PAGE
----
So how do we compare our scientific and natural understandings of competitive and violent predator/prey perspectives with what our Bible readings today tell us is God’s order and plan and Wisdom, which binds up the broken and cares for tiny children and seeks not to leave any behind?

 

Maybe we at least need to be willing to incorporate the sort of understanding and wisdom that comes from Peter Wohlleben’s “The Hidden Life of Trees” or Robin Wall Kimmerer’s “Braiding Sweetgrass,” which identify how species cooperate and thrive by symbiosis (living together) and practice mutual sustenance, and how even trees may share with the weaker and needier.

 

Or maybe such conflicting accounts merely confuse us on God’s intended order of things, obscuring rather than elucidating our studies and logic. Are volcanoes and forest fires creative or destructive? Is a lightning storm a sign of God’s violent power or life-giving potential in fixing nitrogen from the atmosphere? If God intends to give snow and cold (Psalm 147:16-17), is winter a time of stark, severe lifelessness or a moment of preparation and continuance of life? Or should we not try to categorize in binaries of good/bad, either/or?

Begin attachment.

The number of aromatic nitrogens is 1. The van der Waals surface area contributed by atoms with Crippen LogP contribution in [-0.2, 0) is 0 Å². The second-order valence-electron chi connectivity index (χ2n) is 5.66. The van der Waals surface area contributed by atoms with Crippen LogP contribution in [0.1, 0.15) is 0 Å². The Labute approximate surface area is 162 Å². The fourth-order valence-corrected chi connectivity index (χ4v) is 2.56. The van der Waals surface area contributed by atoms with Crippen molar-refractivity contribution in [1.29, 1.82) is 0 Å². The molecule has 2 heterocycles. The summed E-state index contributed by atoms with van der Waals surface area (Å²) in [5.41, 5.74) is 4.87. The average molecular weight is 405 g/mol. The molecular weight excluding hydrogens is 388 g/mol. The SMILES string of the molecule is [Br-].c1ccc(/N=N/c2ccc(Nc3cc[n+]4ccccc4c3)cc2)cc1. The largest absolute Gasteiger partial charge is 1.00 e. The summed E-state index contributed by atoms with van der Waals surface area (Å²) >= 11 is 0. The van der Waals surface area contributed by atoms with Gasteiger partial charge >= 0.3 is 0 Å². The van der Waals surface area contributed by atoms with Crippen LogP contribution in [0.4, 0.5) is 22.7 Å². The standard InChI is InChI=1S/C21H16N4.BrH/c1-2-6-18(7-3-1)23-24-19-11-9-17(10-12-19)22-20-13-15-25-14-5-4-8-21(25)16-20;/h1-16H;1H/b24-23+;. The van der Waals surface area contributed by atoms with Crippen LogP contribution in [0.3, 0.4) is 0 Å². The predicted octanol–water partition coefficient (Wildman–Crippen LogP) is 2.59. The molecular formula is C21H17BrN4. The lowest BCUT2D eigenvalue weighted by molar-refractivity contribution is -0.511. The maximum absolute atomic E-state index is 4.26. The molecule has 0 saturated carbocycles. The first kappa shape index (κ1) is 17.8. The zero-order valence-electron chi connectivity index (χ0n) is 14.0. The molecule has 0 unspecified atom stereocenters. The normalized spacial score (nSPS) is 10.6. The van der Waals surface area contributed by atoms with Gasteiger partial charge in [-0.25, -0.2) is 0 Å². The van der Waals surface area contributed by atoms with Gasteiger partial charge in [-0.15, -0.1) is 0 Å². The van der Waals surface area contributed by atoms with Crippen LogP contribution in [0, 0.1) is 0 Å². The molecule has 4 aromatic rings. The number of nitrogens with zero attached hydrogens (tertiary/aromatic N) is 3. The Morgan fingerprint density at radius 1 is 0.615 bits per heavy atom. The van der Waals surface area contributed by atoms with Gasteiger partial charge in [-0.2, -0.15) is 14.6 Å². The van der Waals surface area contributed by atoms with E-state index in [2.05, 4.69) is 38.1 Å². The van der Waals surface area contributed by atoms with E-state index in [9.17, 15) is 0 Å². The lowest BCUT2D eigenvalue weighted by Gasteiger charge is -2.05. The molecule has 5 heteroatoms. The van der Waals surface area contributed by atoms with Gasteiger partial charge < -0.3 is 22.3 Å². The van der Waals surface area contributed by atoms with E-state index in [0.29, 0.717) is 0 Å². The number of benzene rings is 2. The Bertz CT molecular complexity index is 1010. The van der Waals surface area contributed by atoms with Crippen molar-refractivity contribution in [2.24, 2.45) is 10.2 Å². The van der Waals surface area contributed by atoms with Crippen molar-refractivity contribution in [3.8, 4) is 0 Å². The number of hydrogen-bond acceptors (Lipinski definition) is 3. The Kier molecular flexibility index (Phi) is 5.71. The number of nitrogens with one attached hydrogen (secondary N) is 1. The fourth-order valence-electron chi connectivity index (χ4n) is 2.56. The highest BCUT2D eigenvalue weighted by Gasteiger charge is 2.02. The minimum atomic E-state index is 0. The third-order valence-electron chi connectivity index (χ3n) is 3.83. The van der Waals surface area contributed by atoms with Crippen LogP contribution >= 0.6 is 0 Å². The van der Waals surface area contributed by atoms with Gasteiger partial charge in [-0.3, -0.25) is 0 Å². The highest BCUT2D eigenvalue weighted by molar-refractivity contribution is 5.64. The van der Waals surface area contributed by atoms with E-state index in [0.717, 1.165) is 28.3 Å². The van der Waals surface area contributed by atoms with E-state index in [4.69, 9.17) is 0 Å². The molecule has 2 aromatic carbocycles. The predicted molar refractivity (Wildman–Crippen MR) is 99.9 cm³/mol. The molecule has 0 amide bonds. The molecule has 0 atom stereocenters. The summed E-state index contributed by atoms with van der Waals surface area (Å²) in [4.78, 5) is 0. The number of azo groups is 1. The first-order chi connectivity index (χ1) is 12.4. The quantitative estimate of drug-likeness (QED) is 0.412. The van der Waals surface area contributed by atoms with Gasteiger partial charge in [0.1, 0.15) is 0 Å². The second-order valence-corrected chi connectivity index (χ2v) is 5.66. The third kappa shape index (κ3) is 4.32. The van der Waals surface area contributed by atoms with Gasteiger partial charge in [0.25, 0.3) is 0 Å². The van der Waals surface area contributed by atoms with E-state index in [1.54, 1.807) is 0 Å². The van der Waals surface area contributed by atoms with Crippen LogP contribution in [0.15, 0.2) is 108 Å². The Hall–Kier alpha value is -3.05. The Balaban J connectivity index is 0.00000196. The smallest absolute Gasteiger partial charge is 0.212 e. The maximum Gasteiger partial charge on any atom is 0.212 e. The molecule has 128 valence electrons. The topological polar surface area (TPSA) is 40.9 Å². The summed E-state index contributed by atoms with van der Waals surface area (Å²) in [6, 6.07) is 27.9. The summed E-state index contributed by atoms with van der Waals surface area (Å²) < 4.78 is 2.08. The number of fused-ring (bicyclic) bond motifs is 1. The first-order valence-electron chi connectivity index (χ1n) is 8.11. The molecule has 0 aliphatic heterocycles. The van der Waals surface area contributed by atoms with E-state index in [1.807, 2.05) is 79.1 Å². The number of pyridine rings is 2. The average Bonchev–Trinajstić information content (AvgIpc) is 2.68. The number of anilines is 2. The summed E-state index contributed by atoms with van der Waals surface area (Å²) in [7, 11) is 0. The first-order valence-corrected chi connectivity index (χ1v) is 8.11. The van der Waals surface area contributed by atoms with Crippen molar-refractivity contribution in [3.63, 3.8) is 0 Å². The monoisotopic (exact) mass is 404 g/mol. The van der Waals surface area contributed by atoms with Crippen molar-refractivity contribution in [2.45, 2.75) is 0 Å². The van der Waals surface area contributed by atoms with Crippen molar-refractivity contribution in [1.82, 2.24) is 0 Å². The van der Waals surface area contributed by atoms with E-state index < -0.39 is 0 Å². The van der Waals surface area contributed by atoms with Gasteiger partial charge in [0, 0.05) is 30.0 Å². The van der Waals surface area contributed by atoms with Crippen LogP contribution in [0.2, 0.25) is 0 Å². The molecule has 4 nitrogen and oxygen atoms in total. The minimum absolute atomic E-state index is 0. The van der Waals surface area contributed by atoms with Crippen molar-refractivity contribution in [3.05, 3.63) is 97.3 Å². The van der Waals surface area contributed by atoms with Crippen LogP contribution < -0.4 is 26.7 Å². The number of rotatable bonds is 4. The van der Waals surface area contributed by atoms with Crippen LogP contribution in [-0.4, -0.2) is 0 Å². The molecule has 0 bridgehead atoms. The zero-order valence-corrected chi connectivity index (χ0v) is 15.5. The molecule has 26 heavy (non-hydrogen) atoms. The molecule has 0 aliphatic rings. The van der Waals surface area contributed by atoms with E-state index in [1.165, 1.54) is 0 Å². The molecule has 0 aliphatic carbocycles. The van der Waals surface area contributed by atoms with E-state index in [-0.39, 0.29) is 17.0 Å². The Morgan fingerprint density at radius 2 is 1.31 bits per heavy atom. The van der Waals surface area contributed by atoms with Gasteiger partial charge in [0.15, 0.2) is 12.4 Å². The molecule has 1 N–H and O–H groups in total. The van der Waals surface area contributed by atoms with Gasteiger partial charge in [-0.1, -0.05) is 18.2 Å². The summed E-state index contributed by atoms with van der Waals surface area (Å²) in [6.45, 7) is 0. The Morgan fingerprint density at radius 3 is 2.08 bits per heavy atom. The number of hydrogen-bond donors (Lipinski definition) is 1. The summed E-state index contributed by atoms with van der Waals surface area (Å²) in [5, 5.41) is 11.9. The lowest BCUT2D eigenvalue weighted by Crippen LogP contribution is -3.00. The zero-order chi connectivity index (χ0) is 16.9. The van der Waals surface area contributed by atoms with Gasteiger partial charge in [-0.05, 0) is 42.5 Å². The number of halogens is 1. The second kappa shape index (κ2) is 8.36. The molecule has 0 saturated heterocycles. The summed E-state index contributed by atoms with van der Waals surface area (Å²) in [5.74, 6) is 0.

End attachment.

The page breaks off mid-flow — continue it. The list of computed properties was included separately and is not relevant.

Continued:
If that can indicate the challenge of trying to discern God’s Wisdom and not being stuck with a God who is too small, then the next part of the paradoxical challenge is that we also strive to make our God too big, where the Prologue of John very specifically wants us to zero in on a small God, a God who is maybe about eight pounds when his diapers aren’t wet, a God who is not far beyond our finite comprehensions but is very locally contained to a crib in Nazareth.

 

Ignoring the scandal of particularity, we constantly go searching off to discover and peel back divine masks, making our own efforts at apocalypse (revealing, unveiling) of the mystery of God (Ephesians 1:9), conjuring our self-made spiritual fantasies, all the while creating God in our image. But much more mysterious is that this proclaims it is only Jesus, God the Son, who makes God known to us; the rest we simply cannot see (John 1:18). Are we willing to accept that the truth of God’s mystery and its impact on our existence has been or is being made known to us in Jesus, as a baby and on through his life and death?

 

For me, as much as I love studying and learning science and noticing these connections, at the heart I need to cherish that this is not about my understanding or acceptance, but is that we’ve been chosen (Ephesians 1:3), given the Holy Spirit (1:13), a pledge to be brought along in redemption with God’s people (1:14) and all those things in heaven and on earth. Toward the end, I trust that the one who is close to God’s bosom (John 1:18 in the closer and more maternal translation) also brings us into that proximity, that intimacy of love and life.

 

Nick Utphall

nick@theMCC.net